November 28, 2017

WE ARE ALL DESIGNIST NOW:

A New Theory of the Universe : Biocentrism builds on quantum physics by putting life into the equation (Robert Lanza, MARCH 1, 2007, American Scholar)

Quantum mechanics describes the tiny world of the atom and its constituents with stunning accuracy. It is used to design and build much of the technology that drives modern society--transistors, lasers, and even wireless communication. But quantum mechanics in many ways threatens not only our essential and absolute notions of space and time, but indeed, all Newtonian-Darwinian conceptions of order and secure prediction.

"I think it is safe to say that no one understands quantum mechanics," said Nobel physicist Richard Feynman. "Do not keep saying to yourself, if you can possibly avoid it, 'But how can it be like that?' because you will go 'down the drain' into a blind alley from which nobody has yet escaped." The reason scientists go down the drain is that they refuse to accept the immediate and obvious implications of the experimental findings of quantum theory. Biocentrism is the only humanly comprehensible explanation for how the world can be the way it is. But, as the Nobel laureate physicist Steven Weinberg admits, "It's an unpleasant thing to bring people into the basic laws of physics."

In order to account for why space and time were relative to the observer, Einstein assigned tortuous mathematical properties to an invisible, intangible entity that cannot be seen or touched. This folly continues with the advent of quantum mechanics. Despite the central role of the observer in this theory--extending it from space and time to the very properties of matter itself--scientists still dismiss the observer as an inconvenience to their theories. It has been proven experimentally that when studying subatomic particles, the observer actually alters and determines what is perceived. The work of the observer is hopelessly entangled in that which he is attempting to observe. An electron turns out to be both a particle and a wave. But how and where such a particle will be located remains entirely dependent upon the very act of observation.

Pre-quantum physicists thought that they could determine the trajectory of individual particles with complete certainty. They assumed that the behavior of particles would be predictable if everything were known at the outset--that there was no limit to the accuracy with which they could measure the physical properties of a particle. But Werner Heisenberg's uncertainty principle showed that this is not the case. You can know either the velocity of a particle or its location but not both. If you know one, you cannot know the other. Heisenberg compared this to the little man and woman in a weather house, an old folk art device that functions as a hygrometer, indicating the air's humidity. The two figures ride opposite each other on a balance bar. "If one comes out," Heisenberg said, "the other goes in."

Consider for a moment that you are watching a film of an archery tournament, with the Zeno's arrow paradox in mind. An archer shoots, and the arrow flies. The camera follows the arrow's trajectory from the archer's bow toward the target. Suddenly the projector stops on a single frame of a stilled arrow. You stare at the image of an arrow in midflight. The pause in the film enables you to know the position of the arrow--it's just beyond the grandstand, about 20 feet above the ground. But you have lost all information about its momentum. It is going nowhere; its velocity is zero. Its path is no longer known. It is uncertain.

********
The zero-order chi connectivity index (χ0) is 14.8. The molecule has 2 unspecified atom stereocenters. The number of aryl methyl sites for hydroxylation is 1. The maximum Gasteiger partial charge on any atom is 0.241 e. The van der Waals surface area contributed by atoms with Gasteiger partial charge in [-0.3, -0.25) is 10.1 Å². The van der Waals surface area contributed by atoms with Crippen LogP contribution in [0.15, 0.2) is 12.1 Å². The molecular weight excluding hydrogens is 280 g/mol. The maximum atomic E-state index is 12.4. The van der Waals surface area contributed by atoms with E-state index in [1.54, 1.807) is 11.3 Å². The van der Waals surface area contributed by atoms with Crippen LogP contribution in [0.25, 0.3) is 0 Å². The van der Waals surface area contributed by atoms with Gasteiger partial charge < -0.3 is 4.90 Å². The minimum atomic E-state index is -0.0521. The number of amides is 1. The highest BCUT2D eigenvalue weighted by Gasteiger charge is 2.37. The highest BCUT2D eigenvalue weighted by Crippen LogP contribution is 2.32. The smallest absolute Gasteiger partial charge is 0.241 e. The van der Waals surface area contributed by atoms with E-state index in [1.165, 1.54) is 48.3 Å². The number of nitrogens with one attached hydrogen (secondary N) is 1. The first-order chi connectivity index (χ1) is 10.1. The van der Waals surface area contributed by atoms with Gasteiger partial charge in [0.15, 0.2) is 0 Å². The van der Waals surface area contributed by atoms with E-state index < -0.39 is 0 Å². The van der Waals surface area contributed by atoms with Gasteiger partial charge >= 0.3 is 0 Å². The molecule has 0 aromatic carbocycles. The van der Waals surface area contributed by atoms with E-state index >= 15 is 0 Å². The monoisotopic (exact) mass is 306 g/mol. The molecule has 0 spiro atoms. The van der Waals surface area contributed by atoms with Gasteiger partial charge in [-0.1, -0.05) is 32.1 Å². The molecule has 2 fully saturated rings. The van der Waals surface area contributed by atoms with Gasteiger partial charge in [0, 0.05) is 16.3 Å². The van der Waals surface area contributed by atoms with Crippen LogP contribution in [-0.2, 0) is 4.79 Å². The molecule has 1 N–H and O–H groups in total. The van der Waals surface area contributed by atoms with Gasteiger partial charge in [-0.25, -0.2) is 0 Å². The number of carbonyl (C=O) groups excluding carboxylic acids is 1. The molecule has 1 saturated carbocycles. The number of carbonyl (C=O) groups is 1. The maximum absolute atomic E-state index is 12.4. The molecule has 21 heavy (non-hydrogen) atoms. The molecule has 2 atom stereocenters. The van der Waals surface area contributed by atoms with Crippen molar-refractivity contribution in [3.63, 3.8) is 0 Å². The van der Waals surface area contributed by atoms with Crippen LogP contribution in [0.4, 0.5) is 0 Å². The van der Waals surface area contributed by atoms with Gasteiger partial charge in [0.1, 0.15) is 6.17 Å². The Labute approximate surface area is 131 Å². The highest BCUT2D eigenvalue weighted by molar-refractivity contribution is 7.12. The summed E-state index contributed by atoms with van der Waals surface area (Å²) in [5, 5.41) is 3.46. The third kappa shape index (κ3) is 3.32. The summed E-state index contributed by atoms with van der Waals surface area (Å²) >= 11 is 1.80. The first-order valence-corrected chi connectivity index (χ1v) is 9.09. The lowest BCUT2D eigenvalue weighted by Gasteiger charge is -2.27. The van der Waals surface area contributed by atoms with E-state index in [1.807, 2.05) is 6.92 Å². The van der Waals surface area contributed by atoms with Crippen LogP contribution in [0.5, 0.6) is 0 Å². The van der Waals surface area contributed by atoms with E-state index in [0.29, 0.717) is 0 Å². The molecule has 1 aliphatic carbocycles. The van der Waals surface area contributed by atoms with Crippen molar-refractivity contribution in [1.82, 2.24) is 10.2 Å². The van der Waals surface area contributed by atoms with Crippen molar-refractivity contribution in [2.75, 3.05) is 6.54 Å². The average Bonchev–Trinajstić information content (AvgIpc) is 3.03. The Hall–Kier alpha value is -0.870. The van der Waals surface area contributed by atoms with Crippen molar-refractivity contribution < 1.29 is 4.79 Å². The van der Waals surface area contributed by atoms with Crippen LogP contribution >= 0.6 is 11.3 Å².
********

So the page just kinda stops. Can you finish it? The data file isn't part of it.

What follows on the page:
To measure the position precisely at any given instant is to lock in on one static frame, to put the movie on pause, so to speak. Conversely, as soon as you observe momentum you can't isolate a frame, because momentum is the summation of many frames. You can't know one and the other with complete accuracy. There is uncertainty as you hone in, whether on motion or position.

All of this makes sense from a biocentric perspective: time is the inner form of animal sense that animates events--the still frames--of the spatial world. The mind animates the world like the motor and gears of a projector. Each weaves a series of still pictures into an order, into the "current" of life. Motion is created in our minds by running "film cells" together. Remember that everything you perceive, even this page, is being reconstructed inside your head. It's happening to you right now. All of experience is an organized whirl of information in your brain.

Heisenberg's uncertainty principle has its root here: position (location in space) belongs to the outer world, and momentum (which involves the temporal) belongs to the inner world. By penetrating to the bottom of matter, scientists have reduced the universe to its most basic logic. Time is not a feature of the external spatial world. "Contemporary science," said Heisenberg, "today more than at any previous time, has been forced by nature herself to pose again the old question of the possibility of comprehending reality by mental processes, and to answer it in a slightly different way."

Twenty-five hundred years later, the Zeno arrow paradox finally makes sense. The Eleatic school of philosophy, which Zeno brilliantly defended, was right. So was Heisenberg when he said, "A path comes into existence only when you observe it." There is neither time nor motion without life. Reality is not "there" with definite properties waiting to be discovered but actually comes into being depending upon the actions of the observer.

Another aspect of modern physics, in addition to quantum uncertainty, also strikes at the core of Einstein's concept of discrete entities and spacetime. Einstein held that the speed of light is constant and that events in one place cannot influence events in another place simultaneously. In the relativity theory, the speed of light has to be taken into account for information to travel from one particle to another. However, experiment after experiment has shown that this is not the case. In 1965, Irish physicist John Bell created an experiment that showed that separate particles can influence each other instantaneously over great distances. The experiment has been performed numerous times and confirms that the properties of polarized light are correlated, or linked, no matter how far apart the particles are. There is some kind of instantaneous--faster than light--communication between them. All of this implies that Einstein's concept of spacetime, neatly divided into separate regions by light velocity, is untenable. Instead, the entities we observe are floating in a field of mind that is not limited by an external spacetime.